John Howe Peyton's Montgomery Hall

James Hamilton

The most abominable act known to have been committed against an African-American at Montgomery Hall was William J. Shumate’s illegal enslavement of James Hamilton.

James Hamilton was born free c. 1833 in Maryland. Before the Civil War Hamilton was living in Hancock, Washington County, Maryland with Thomas Gilleece and his family and working as a domestic servant. Thomas Gilleece was a boatman and later owned and operated an inn in Hancock. In January, 1864 Hamilton was driving a team while working for the Union Army and was captured by Confederate troops. He was taken to Harrisonburg, Virginia and placed in jail for four months. William J. Shumate, aware that Hamilton claimed to be free, purchased him in May, 1864 from the jailer there for $500.00, took him to Staunton and placed him in jail there. Shumate later took James Hamilton in handcuffs to Montgomery Hall and kept him in handcuffs there for days. Hamilton was forced to work as if a slave until May, 1865. The other Union prisoners in the Harrisonburg jail were released by General Hunter.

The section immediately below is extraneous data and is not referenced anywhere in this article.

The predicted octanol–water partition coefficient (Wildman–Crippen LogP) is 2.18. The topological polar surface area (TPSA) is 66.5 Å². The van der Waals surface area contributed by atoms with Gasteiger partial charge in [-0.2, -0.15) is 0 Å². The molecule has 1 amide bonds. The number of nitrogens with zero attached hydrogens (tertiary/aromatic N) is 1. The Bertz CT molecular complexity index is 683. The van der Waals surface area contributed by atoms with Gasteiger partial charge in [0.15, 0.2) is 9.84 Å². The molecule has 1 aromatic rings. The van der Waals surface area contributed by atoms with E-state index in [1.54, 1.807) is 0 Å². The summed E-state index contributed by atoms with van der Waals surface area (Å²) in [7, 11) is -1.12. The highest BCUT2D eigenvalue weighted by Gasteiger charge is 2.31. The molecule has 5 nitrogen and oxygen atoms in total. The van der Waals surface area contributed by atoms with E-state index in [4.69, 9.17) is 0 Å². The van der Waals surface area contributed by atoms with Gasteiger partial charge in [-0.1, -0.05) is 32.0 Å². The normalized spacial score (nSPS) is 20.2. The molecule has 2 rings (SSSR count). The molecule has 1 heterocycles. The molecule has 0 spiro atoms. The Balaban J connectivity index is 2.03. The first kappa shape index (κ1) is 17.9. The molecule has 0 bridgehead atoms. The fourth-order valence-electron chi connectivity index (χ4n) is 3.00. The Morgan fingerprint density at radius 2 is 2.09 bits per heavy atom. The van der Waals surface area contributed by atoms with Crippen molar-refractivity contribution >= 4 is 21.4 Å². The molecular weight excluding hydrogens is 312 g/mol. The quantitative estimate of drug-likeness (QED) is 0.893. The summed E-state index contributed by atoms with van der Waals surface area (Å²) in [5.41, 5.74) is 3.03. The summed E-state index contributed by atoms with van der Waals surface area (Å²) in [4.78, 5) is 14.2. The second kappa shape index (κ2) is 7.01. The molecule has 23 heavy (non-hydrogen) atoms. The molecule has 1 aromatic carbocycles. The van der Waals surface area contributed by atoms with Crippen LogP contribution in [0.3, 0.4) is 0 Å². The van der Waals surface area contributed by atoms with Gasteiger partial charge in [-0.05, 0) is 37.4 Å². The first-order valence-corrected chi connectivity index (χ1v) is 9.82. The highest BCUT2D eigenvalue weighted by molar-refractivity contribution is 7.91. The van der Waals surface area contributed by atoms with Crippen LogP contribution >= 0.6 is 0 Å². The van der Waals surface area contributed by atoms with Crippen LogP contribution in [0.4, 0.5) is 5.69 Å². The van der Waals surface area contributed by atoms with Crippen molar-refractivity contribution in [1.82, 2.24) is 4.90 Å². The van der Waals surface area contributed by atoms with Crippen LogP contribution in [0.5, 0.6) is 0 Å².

Shumate was later ordered to pay Hamilton $300.00 ($30.00 per month) in back wages. Shumate claimed that Hamilton was sold by order of the court in Harrisonburg but was unable to produce the paperwork. The jailer later admitted someone had written from Maryland corroborating Hamilton’s free status. Shumate initially refused to comply and retained John Brown Baldwin to represent him in the matter.

James Hamilton returned to Hancock, Maryland, where he had a wife and family.



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